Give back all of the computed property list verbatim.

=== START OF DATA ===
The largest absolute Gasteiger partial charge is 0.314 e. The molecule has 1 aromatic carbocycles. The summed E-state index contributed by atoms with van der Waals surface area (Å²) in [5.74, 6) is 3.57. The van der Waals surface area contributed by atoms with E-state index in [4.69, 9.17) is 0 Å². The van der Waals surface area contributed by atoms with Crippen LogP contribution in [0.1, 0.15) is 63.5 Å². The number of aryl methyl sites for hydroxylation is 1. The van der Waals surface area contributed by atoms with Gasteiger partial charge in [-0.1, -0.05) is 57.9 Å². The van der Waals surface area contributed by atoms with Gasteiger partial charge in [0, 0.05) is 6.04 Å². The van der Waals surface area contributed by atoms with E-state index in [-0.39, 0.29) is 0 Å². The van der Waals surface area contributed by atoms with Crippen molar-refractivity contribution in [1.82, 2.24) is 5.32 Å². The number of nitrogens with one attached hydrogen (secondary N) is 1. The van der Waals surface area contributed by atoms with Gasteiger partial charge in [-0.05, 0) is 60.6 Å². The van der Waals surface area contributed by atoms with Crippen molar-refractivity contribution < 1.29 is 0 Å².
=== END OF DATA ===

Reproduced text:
The largest absolute Gasteiger partial charge is 0.314 e. The molecule has 1 aromatic carbocycles. The summed E-state index contributed by atoms with van der Waals surface area (Å²) in [5.74, 6) is 3.57. The van der Waals surface area contributed by atoms with E-state index in [4.69, 9.17) is 0 Å². The van der Waals surface area contributed by atoms with Crippen LogP contribution in [0.1, 0.15) is 63.5 Å². The number of aryl methyl sites for hydroxylation is 1. The van der Waals surface area contributed by atoms with Gasteiger partial charge in [-0.1, -0.05) is 57.9 Å². The van der Waals surface area contributed by atoms with Gasteiger partial charge in [0, 0.05) is 6.04 Å². The van der Waals surface area contributed by atoms with E-state index in [-0.39, 0.29) is 0 Å². The van der Waals surface area contributed by atoms with Crippen molar-refractivity contribution in [1.82, 2.24) is 5.32 Å². The number of nitrogens with one attached hydrogen (secondary N) is 1. The van der Waals surface area contributed by atoms with Gasteiger partial charge in [-0.05, 0) is 60.6 Å². The van der Waals surface area contributed by atoms with Crippen molar-refractivity contribution < 1.29 is 0 Å².